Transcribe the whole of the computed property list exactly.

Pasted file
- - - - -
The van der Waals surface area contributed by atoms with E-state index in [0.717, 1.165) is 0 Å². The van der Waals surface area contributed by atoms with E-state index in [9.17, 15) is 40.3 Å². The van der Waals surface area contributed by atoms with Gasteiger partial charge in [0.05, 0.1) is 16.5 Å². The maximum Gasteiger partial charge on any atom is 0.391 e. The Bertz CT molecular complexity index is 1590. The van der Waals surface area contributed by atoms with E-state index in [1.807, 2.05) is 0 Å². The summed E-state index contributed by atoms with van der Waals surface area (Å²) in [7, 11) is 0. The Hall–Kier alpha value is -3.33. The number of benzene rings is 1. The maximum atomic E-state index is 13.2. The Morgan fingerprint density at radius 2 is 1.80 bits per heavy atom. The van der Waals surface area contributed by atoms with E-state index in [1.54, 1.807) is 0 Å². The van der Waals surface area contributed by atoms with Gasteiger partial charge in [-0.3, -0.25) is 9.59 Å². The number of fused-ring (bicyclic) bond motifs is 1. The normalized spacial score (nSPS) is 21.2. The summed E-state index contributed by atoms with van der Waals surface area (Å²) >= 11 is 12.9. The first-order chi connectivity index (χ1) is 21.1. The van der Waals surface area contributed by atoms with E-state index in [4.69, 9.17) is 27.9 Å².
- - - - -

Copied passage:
The van der Waals surface area contributed by atoms with E-state index in [0.717, 1.165) is 0 Å². The van der Waals surface area contributed by atoms with E-state index in [9.17, 15) is 40.3 Å². The van der Waals surface area contributed by atoms with Gasteiger partial charge in [0.05, 0.1) is 16.5 Å². The maximum Gasteiger partial charge on any atom is 0.391 e. The Bertz CT molecular complexity index is 1590. The van der Waals surface area contributed by atoms with E-state index in [1.807, 2.05) is 0 Å². The summed E-state index contributed by atoms with van der Waals surface area (Å²) in [7, 11) is 0. The Hall–Kier alpha value is -3.33. The number of benzene rings is 1. The maximum atomic E-state index is 13.2. The Morgan fingerprint density at radius 2 is 1.80 bits per heavy atom. The van der Waals surface area contributed by atoms with E-state index in [1.54, 1.807) is 0 Å². The van der Waals surface area contributed by atoms with Gasteiger partial charge in [-0.3, -0.25) is 9.59 Å². The number of fused-ring (bicyclic) bond motifs is 1. The normalized spacial score (nSPS) is 21.2. The summed E-state index contributed by atoms with van der Waals surface area (Å²) >= 11 is 12.9. The first-order chi connectivity index (χ1) is 21.1. The van der Waals surface area contributed by atoms with E-state index in [4.69, 9.17) is 27.9 Å².